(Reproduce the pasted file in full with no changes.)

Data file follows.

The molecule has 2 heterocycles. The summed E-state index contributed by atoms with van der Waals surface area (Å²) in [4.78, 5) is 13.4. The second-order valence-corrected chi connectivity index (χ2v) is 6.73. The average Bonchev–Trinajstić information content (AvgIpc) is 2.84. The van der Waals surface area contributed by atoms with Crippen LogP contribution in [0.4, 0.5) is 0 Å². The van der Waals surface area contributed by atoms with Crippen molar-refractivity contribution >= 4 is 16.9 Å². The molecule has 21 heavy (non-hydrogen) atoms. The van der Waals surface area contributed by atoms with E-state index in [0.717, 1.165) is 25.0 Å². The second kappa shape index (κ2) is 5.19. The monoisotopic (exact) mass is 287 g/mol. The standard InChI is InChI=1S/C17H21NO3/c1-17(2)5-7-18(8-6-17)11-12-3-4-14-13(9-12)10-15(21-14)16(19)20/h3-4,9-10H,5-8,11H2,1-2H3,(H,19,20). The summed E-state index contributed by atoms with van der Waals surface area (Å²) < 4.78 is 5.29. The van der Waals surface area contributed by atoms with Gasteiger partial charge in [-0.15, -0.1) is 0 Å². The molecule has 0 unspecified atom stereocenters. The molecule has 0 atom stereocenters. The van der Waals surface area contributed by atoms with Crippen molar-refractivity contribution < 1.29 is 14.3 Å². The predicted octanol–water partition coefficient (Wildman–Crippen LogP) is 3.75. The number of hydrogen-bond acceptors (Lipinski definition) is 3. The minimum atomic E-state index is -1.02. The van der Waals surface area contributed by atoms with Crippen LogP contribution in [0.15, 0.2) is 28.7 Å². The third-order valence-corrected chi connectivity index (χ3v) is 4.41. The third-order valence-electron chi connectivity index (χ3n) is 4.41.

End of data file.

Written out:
The molecule has 2 heterocycles. The summed E-state index contributed by atoms with van der Waals surface area (Å²) in [4.78, 5) is 13.4. The second-order valence-corrected chi connectivity index (χ2v) is 6.73. The average Bonchev–Trinajstić information content (AvgIpc) is 2.84. The van der Waals surface area contributed by atoms with Crippen LogP contribution in [0.4, 0.5) is 0 Å². The van der Waals surface area contributed by atoms with Crippen molar-refractivity contribution >= 4 is 16.9 Å². The molecule has 21 heavy (non-hydrogen) atoms. The van der Waals surface area contributed by atoms with E-state index in [0.717, 1.165) is 25.0 Å². The second kappa shape index (κ2) is 5.19. The monoisotopic (exact) mass is 287 g/mol. The standard InChI is InChI=1S/C17H21NO3/c1-17(2)5-7-18(8-6-17)11-12-3-4-14-13(9-12)10-15(21-14)16(19)20/h3-4,9-10H,5-8,11H2,1-2H3,(H,19,20). The summed E-state index contributed by atoms with van der Waals surface area (Å²) < 4.78 is 5.29. The van der Waals surface area contributed by atoms with Gasteiger partial charge in [-0.15, -0.1) is 0 Å². The molecule has 0 unspecified atom stereocenters. The molecule has 0 atom stereocenters. The van der Waals surface area contributed by atoms with Crippen molar-refractivity contribution < 1.29 is 14.3 Å². The predicted octanol–water partition coefficient (Wildman–Crippen LogP) is 3.75. The number of hydrogen-bond acceptors (Lipinski definition) is 3. The minimum atomic E-state index is -1.02. The van der Waals surface area contributed by atoms with Crippen LogP contribution in [0.15, 0.2) is 28.7 Å². The third-order valence-corrected chi connectivity index (χ3v) is 4.41. The third-order valence-electron chi connectivity index (χ3n) is 4.41.